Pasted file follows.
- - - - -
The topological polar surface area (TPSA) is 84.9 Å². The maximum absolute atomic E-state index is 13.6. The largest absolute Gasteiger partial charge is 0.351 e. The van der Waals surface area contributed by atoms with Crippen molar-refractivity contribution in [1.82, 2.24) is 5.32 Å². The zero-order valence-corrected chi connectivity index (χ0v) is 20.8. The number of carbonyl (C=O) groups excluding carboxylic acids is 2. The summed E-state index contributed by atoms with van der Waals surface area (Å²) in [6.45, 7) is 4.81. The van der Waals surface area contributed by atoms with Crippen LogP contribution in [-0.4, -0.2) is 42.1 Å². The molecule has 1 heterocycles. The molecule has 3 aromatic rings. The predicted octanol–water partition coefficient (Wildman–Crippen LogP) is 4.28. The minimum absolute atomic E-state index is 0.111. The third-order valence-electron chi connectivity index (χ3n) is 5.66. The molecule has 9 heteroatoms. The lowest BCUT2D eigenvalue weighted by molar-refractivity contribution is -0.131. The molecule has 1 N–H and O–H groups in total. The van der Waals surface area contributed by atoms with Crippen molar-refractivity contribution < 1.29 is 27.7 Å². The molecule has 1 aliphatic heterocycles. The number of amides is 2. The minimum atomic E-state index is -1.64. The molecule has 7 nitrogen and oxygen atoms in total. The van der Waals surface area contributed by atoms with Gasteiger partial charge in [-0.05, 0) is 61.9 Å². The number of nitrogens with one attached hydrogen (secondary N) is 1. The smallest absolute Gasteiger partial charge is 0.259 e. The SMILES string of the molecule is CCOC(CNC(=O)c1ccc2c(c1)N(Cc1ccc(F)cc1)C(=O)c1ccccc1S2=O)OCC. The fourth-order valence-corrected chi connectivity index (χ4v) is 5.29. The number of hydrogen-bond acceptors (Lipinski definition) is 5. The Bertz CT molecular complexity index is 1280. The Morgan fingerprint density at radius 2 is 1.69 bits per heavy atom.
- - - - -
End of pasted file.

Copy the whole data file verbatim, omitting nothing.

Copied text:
The topological polar surface area (TPSA) is 84.9 Å². The maximum absolute atomic E-state index is 13.6. The largest absolute Gasteiger partial charge is 0.351 e. The van der Waals surface area contributed by atoms with Crippen molar-refractivity contribution in [1.82, 2.24) is 5.32 Å². The zero-order valence-corrected chi connectivity index (χ0v) is 20.8. The number of carbonyl (C=O) groups excluding carboxylic acids is 2. The summed E-state index contributed by atoms with van der Waals surface area (Å²) in [6.45, 7) is 4.81. The van der Waals surface area contributed by atoms with Crippen LogP contribution in [-0.4, -0.2) is 42.1 Å². The molecule has 1 heterocycles. The molecule has 3 aromatic rings. The predicted octanol–water partition coefficient (Wildman–Crippen LogP) is 4.28. The minimum absolute atomic E-state index is 0.111. The third-order valence-electron chi connectivity index (χ3n) is 5.66. The molecule has 9 heteroatoms. The lowest BCUT2D eigenvalue weighted by molar-refractivity contribution is -0.131. The molecule has 1 N–H and O–H groups in total. The van der Waals surface area contributed by atoms with Crippen molar-refractivity contribution < 1.29 is 27.7 Å². The molecule has 1 aliphatic heterocycles. The number of amides is 2. The minimum atomic E-state index is -1.64. The molecule has 7 nitrogen and oxygen atoms in total. The van der Waals surface area contributed by atoms with Gasteiger partial charge in [-0.05, 0) is 61.9 Å². The number of nitrogens with one attached hydrogen (secondary N) is 1. The smallest absolute Gasteiger partial charge is 0.259 e. The SMILES string of the molecule is CCOC(CNC(=O)c1ccc2c(c1)N(Cc1ccc(F)cc1)C(=O)c1ccccc1S2=O)OCC. The fourth-order valence-corrected chi connectivity index (χ4v) is 5.29. The number of hydrogen-bond acceptors (Lipinski definition) is 5. The Bertz CT molecular complexity index is 1280. The Morgan fingerprint density at radius 2 is 1.69 bits per heavy atom.